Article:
On the Rohrer side of this equation, the old Pitts' quote was very misleading - there's no question about it. However, there's nothing wrong with the current Pitts quote - which not only sources the quote, it also explains what Pitts' scored the game.

#42 Posted by Slag (3365 posts) -

@hailinel said:

@brodehouse said:

@slag said:

The real injured party is the potential buyers of the Castle Doctrine who were lied to by Rohrer doing this. If this isn't the definition of false advertising I don't know what is.

The quotes used accurately capture Pitts' feelings. The quote is placed in a section of subjective praise for the game. How are consumers being lied to? What advantage did Rohrer gain by doing this? How is this the definition of false advertising?

Yeah, what Rohrer did isn't really false advertising. He may have merged two tweets together, but he didn't fundamentally alter the meaning of Pitts's words.

He sure put them initially in a context that implies the exact opposite of what Pitts meant.

I'm sure the law is largely undefined when it comes to click bait teaser lines from twitter or at tweets which never have a lot of context due to the 140 character limit, but anyone who read Pitts's review realizes pretty quickly those phrases were not intended as praise or a purchase recommendation for the game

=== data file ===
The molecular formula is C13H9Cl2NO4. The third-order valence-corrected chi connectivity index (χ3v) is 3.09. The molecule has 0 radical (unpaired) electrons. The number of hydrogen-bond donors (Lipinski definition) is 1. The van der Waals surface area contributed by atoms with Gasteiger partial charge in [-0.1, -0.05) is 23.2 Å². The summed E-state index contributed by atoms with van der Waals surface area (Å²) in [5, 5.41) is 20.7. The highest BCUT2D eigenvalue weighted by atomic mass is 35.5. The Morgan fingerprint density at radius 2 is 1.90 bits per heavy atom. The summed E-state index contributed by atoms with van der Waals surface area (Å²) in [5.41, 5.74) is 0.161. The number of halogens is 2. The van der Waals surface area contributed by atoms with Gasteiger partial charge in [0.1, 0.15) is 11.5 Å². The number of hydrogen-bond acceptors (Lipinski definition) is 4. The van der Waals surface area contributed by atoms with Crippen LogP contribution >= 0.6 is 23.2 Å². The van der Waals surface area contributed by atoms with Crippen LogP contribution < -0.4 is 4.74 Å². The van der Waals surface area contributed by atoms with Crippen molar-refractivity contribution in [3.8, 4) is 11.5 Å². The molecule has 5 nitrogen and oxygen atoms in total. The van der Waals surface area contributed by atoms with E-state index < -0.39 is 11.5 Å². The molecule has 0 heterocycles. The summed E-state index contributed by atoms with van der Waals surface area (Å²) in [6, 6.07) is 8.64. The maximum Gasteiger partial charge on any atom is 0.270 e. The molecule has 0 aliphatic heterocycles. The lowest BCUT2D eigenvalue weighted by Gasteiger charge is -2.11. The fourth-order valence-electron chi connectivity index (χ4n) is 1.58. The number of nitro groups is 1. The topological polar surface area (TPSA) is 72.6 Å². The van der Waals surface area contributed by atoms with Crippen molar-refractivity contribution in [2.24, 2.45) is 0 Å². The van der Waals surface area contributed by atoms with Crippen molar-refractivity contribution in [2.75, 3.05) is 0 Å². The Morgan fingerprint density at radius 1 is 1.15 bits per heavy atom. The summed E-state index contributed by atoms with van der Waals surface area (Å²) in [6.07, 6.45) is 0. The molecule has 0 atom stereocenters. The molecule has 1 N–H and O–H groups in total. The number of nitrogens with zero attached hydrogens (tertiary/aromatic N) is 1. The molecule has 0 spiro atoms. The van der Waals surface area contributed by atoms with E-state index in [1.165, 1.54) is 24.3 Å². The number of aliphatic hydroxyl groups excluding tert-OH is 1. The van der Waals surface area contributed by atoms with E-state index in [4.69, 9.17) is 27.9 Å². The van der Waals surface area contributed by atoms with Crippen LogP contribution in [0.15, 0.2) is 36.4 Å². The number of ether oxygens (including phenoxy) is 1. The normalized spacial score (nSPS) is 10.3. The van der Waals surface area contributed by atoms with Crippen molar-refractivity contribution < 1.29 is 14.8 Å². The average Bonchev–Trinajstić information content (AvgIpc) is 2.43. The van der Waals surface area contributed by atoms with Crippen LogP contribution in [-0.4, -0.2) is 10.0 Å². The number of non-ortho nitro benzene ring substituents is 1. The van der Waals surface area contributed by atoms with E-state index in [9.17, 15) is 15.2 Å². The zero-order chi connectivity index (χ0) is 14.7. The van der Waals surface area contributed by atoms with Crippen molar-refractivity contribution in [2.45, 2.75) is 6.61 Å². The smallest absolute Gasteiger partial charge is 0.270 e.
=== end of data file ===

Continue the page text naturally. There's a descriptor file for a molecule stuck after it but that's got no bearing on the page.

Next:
That isn't true if you read them in the context they originally were in on the Steam store page for Castle Doctrine. They were clearly originally juxtaposed in a way meant to be read as reflecting the game in a positive light. The only motivation Rohrer could have for including them at all,is that he must think having Polygon's name attached to his game makes people think it's a good buy. And that a vague quote from them is better than an accurate reflection of the review. The intent was clearly to deceive. Unless Rohrer actually never actually read the review and he himself misunderstood what Pitts meant, which I suppose is possible.

I see Rohrer has amended the page to now include Pitts's review score, that largely solves that particular issue as it's now communicated to the potential buyer that Pitts did not like the game. I assume Rohrer's leaving it there because either he think people will not notice the review score, or out of spite or maybe both. I don't know why else you'd want a 5/10 sitting as one of your top 3 testimonials.

There are certainly worse things to do in this world, but this is pretty shady behavior. Not to mention pretty stupid, it's not like he had a good chance to get away with this.

#43 Posted by Brundage (368 posts) -

I'm sorry, but if you're letting yourself get that deeply offended by this silly little indie game then you must have some bigger issues in question... Not surprised at all this person gets picked on, that review was pathetic troll bait and a cry for attention.